The University of Virginia's Curry School of Education continues to support the Virginia Education Sciences Training (VEST) pre-doctoral fellowship program, funded by the U.S. Department of Education Institute of Education Sciences. This interdisciplinary program has been supporting doctoral students at UVA for over 10 years.
With more than 75 alumni across education, economics, sociology, and psychology departments at UVA, VEST has produced highly trained professionals who hold positions from postdoctoral scientists to education statisticians to assistant professors. The VEST program applies rigorous research methods and analytical techniques in the social sciences field to study school and classroom effects.
The Curry School of Education continues a question-and-answer series with VEST alumni. We sat down with Riana Anderson, a 2015 graduate from the UVA Department of Psychology, to learn more about her experience at the Curry School of Education and her professional life beyond UVA.
Riana Anderson, Ph.D. is currently a Ford Foundation postdoctoral fellow and Robert Wood Johnson Foundation Culture of Health Leader in the Racial Empowerment Collaborative (REC) within the Applied Psychology and Human Development Division (APHD) at the University of Pennsylvania. Prior to this position, Anderson was a clinical and community psychology pre-doctoral fellow at Yale University's School of Medicine.
Question: What type of work have you been doing in your post-doc?
Anderson: Surprisingly, more than just the typical post-doc work of writing papers and getting published. During my first year, I spearheaded the development and implementation of an intervention, and now we are running a larger scale pilot for it. It has been a lot of fun and very helpful to the families that we work with in Philadelphia.
The intervention is called EMBRace which is Engaging, Managing, and Bonding through Race, and it's a five session intervention that focuses on both parent-child communication and racial socialization. We walk families through how to talk to their children about race, but in doing that, we also hope bonds are built across the families so they can talk about other challenging issues.
Question: How did your work in VEST and at the Curry School of Education help prepare you for this research?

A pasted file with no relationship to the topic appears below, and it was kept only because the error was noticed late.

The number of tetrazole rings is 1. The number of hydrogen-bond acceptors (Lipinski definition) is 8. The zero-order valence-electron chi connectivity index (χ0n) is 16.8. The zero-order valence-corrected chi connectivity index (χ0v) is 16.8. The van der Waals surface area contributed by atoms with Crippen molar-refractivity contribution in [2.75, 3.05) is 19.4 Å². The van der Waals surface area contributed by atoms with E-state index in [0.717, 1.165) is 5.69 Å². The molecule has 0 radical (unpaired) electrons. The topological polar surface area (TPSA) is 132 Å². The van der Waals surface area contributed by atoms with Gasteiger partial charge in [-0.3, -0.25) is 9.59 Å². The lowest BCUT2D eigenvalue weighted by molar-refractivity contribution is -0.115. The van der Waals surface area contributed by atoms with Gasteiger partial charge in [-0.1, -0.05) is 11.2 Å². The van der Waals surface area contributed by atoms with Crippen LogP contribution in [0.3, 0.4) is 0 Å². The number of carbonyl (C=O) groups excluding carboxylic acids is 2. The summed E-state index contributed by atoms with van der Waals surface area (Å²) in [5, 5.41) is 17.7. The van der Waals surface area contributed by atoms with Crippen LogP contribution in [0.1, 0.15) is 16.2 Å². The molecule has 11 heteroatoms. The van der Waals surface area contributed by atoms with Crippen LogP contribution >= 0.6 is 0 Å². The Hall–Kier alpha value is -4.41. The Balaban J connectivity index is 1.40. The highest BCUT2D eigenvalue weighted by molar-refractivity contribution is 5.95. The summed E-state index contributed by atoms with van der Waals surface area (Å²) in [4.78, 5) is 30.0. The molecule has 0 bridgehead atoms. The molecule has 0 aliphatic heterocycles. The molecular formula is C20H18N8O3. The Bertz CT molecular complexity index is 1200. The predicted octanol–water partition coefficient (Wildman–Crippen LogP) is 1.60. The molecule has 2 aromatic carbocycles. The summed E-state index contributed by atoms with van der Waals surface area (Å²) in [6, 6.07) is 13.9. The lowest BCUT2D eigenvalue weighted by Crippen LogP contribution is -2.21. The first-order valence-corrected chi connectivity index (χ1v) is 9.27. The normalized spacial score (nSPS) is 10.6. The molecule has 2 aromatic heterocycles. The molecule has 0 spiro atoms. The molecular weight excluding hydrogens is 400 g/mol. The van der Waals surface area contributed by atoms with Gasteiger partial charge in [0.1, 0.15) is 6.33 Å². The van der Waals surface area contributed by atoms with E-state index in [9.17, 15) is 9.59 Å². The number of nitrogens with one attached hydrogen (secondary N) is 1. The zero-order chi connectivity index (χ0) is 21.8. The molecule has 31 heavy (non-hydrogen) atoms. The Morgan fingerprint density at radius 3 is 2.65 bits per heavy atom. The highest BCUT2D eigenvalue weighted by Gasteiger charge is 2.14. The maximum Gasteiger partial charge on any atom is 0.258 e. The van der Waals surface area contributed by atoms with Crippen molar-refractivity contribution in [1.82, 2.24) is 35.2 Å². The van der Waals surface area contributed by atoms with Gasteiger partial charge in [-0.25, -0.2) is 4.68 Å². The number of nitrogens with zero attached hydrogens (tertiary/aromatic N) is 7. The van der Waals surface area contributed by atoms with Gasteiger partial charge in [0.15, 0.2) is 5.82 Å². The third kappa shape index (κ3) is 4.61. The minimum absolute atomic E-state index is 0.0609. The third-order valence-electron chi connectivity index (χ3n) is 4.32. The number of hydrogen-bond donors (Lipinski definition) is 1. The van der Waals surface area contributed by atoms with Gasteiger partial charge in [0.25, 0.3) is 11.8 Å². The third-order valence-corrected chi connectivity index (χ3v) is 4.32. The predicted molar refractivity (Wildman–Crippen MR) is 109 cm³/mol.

Anderson: I would not be where I am today with the support I received in VEST and from the faculty in educational science. I can see all the different components of my training at UVA now playing out in my current work, including creating an intervention in real time, understanding the secondary data analysis and using mixed methodology. The training was invaluable, and throughout my post-doc I have pulled on these experiences. VEST gave me an opportunity to experience different mentoring styles and different expertise. Even my current mentor gave a talk during the VEST speaker series.
Question: What is the most rewarding part of the work you are currently doing?
Anderson: I love my job, but the work is so different than what I envisioned when I started graduate school. The rewarding piece — and this I would say is from the mixed methodology standpoint — is valuing process, observation and the different ways of sharing what works. Research doesn't have to be quantitative, especially when tackling really complex issues around race.
In sessions during our intervention, I worked with families where the mother said, "Oh, racism doesn't impact my child." And then that mother's eyes were opened when her child shared, "Oh yeah, last week this teacher said this, and I heard this on TV." The mother had no idea that child was having these experiences. During these sessions, these families were leaning in and opening up to each other in really meaningful ways.
It has been my desire since I was a child to work with Black families — to make them healthier, happier, and stronger — and the research I'm conducting now is doing just that in these communities.
Question: What advice do you have for future researchers?
Anderson: In science, there are problems and there are solutions, and you may be thinking about things that the literature has never addressed. Do not be discouraged or afraid to do the work that speaks to you. Just because it hasn't been done or because people don't value it at that moment, doesn't mean it is not important. And it doesn't have to look the way that people have presented it to you. It is okay to sit with your ideas, hang onto them until the right moment and then come up with the best ways to address them. Don't be discouraged; your time is coming.
Anderson is the tenth VEST fellow alumni interviewed in this series. Read the other Q & A articles with Wei-Bing Chen, Erin Dunlap, Jennifer LoCasale-Crouch, Terri Sabol, Laura Brock, Myles Durkee, Maria Fitzpatrick, Eva Galdo, and Anne Cash.